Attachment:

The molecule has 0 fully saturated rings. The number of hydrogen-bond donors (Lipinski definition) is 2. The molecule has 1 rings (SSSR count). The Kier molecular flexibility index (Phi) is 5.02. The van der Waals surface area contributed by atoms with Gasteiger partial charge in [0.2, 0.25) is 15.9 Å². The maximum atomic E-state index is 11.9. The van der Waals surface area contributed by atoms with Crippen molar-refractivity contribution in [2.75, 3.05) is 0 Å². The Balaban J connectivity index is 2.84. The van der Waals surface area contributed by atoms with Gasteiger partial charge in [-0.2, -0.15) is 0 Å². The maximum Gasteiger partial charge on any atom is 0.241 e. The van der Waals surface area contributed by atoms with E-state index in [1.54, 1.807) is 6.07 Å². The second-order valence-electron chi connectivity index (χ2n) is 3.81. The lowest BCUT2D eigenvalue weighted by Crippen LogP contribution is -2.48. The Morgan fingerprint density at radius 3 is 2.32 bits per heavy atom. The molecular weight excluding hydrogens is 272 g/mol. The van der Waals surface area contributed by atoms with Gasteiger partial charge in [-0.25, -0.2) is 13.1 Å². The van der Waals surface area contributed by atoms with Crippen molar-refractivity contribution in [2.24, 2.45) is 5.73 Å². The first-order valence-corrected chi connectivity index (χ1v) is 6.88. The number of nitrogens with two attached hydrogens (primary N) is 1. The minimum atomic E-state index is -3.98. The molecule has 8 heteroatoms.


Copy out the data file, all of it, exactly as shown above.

The molecule has 0 fully saturated rings. The number of hydrogen-bond donors (Lipinski definition) is 2. The molecule has 1 rings (SSSR count). The Kier molecular flexibility index (Phi) is 5.02. The van der Waals surface area contributed by atoms with Gasteiger partial charge in [0.2, 0.25) is 15.9 Å². The maximum atomic E-state index is 11.9. The van der Waals surface area contributed by atoms with Crippen molar-refractivity contribution in [2.75, 3.05) is 0 Å². The Balaban J connectivity index is 2.84. The van der Waals surface area contributed by atoms with Gasteiger partial charge in [-0.2, -0.15) is 0 Å². The maximum Gasteiger partial charge on any atom is 0.241 e. The van der Waals surface area contributed by atoms with E-state index in [1.54, 1.807) is 6.07 Å². The second-order valence-electron chi connectivity index (χ2n) is 3.81. The lowest BCUT2D eigenvalue weighted by Crippen LogP contribution is -2.48. The Morgan fingerprint density at radius 3 is 2.32 bits per heavy atom. The molecular weight excluding hydrogens is 272 g/mol. The van der Waals surface area contributed by atoms with Gasteiger partial charge in [-0.25, -0.2) is 13.1 Å². The van der Waals surface area contributed by atoms with Crippen molar-refractivity contribution in [2.24, 2.45) is 5.73 Å². The first-order valence-corrected chi connectivity index (χ1v) is 6.88. The number of nitrogens with two attached hydrogens (primary N) is 1. The minimum atomic E-state index is -3.98. The molecule has 8 heteroatoms.